A basic understanding of computer networks is requisite in order to understand the principles of network security. In this section, we'll cover some of the foundations of computer networking, a more in-depth look at TCP/IP and discuss some of the threats that managers and administrators of computer networks need to confront, and then some tools that can be used to reduce the exposure to the risks of network computing.
What is a Network?
A "network'' has been defined as ``any set of interlinking lines resembling a net, a network of roads || an interconnected system, a network of alliances.'' This definition suits our purpose well: a computer network is simply a system of interconnected computers. How they're connected is irrelevant, and as we'll soon see, there are a number of ways to do this.
The ISO/OSI Reference ModelThe International Standards Organization (ISO) Open Systems Interconnect (OSI) Reference Model defines seven layers of communications types, and the interfaces among them. Each layer depends on the services provided by the layer below it, all the way down to the physical network hardware, such as the computer's network interface card, and the wires that connect the cards together.
An easy way to look at this is to compare this model with something we use daily: the telephone. In order for you and I to talk when we're out of earshot, we need a device like a telephone. (In the ISO/OSI model, this is at the application layer.) The telephones, of course, are useless unless they have the ability to translate the sound into electronic pulses that can be transferred over wire and back again. (These functions are provided in layers below the application layer.) Finally, we get down to the physical connection: both must be plugged into an outlet that is connected to a switch that's part of the telephone system's network of switches.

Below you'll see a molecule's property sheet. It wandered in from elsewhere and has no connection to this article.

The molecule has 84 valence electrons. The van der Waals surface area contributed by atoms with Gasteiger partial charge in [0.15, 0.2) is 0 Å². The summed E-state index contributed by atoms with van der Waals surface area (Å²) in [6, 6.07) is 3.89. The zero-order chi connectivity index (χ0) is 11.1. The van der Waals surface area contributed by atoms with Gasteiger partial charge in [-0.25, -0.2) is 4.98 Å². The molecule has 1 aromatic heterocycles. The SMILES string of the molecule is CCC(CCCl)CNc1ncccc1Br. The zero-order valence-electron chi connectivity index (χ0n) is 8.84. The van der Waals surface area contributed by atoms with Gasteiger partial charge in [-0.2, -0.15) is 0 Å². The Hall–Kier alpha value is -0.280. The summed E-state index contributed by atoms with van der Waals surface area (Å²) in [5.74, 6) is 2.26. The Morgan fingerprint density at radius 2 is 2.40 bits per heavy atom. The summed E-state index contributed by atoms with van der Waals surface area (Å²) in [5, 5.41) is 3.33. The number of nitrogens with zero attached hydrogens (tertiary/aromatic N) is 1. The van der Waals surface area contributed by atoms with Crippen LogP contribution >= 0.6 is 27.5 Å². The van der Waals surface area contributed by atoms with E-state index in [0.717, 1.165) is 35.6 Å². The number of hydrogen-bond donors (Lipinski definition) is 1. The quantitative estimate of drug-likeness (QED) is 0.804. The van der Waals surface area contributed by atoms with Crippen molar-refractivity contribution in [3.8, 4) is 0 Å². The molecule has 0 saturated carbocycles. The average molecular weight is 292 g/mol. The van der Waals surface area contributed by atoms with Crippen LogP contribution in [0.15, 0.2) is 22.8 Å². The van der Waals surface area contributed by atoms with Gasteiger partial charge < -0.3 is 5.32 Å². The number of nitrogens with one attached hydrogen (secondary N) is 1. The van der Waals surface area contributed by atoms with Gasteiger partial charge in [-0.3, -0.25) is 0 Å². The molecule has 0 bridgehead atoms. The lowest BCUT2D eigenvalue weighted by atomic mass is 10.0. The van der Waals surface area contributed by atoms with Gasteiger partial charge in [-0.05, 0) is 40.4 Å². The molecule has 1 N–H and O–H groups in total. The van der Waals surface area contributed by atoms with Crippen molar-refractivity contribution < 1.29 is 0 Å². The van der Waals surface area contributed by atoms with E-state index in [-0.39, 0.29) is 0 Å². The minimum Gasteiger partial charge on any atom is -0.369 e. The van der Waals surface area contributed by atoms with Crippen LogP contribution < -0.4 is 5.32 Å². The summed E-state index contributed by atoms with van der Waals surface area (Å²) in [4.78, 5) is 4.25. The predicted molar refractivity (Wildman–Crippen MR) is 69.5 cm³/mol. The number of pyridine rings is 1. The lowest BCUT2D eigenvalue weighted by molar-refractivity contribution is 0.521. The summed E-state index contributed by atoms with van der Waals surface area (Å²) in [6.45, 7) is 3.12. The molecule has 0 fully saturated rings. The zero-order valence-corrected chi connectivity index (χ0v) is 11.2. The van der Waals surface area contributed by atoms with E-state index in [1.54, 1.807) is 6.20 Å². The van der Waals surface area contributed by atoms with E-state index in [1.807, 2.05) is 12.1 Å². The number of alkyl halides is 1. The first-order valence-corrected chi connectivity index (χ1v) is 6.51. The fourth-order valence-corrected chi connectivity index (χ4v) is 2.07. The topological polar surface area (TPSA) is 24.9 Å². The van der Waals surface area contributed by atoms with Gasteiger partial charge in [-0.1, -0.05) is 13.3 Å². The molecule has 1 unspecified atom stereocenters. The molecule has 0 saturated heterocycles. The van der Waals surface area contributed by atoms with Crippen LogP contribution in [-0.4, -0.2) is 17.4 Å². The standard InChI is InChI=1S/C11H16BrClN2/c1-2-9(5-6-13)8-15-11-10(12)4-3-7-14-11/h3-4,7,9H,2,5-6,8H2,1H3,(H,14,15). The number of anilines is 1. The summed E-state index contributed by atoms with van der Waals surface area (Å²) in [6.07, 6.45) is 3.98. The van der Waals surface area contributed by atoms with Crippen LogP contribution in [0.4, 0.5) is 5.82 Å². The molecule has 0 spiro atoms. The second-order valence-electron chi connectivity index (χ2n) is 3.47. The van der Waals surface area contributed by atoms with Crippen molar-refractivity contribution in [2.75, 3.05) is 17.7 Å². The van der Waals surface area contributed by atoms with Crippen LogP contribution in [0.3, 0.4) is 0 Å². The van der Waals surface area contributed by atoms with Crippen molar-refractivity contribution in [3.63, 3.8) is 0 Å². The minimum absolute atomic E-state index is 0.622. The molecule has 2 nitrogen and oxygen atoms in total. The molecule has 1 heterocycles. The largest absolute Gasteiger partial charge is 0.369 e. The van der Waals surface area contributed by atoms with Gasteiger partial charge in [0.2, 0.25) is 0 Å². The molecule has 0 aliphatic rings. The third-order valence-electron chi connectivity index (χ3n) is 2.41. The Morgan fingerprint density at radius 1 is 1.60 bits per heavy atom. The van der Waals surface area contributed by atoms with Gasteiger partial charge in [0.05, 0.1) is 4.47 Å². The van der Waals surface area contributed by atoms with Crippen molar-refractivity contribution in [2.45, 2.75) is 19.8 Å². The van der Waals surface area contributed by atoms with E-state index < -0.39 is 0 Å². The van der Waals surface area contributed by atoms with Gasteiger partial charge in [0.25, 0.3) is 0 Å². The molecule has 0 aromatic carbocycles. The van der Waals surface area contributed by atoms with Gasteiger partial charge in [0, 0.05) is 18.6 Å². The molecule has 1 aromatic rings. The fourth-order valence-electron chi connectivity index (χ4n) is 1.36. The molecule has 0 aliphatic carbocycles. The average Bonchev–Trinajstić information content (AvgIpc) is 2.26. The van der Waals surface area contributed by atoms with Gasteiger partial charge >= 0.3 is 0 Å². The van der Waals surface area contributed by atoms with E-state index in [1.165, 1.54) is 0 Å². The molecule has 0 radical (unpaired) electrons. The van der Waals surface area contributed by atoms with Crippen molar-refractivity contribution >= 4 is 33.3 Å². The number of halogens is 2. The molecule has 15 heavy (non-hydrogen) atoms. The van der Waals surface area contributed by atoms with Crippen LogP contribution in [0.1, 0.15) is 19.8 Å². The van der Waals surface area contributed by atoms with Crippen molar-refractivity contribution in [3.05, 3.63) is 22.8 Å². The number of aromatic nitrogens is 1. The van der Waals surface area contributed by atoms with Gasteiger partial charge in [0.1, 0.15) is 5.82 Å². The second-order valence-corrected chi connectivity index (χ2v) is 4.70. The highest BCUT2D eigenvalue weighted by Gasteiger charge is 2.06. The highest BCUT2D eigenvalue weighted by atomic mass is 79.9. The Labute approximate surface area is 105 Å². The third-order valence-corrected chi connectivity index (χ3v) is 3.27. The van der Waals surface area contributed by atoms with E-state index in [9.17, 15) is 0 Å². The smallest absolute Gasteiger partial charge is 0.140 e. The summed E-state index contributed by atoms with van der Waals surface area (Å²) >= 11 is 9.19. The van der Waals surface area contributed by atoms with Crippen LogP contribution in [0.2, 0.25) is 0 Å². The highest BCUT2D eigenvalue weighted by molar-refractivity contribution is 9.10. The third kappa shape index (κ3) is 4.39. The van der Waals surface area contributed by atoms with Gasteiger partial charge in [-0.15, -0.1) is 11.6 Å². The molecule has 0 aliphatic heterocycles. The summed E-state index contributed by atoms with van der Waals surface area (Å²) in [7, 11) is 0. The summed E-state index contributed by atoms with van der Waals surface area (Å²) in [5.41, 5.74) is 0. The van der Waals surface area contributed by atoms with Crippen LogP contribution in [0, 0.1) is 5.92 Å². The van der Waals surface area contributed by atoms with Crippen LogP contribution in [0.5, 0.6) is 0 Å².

If I place a call to you, I pick up the receiver, and dial your number. This number specifies which central office to which to send my request, and then which phone from that central office to ring. Once you answer the phone, we begin talking, and our session has begun. Conceptually, computer networks function exactly the same way.
It isn't important for you to memorize the ISO/OSI Reference Model's layers; but it's useful to know that they exist, and that each layer cannot work without the services provided by the layer below it.
The ISO/OSI Reference Model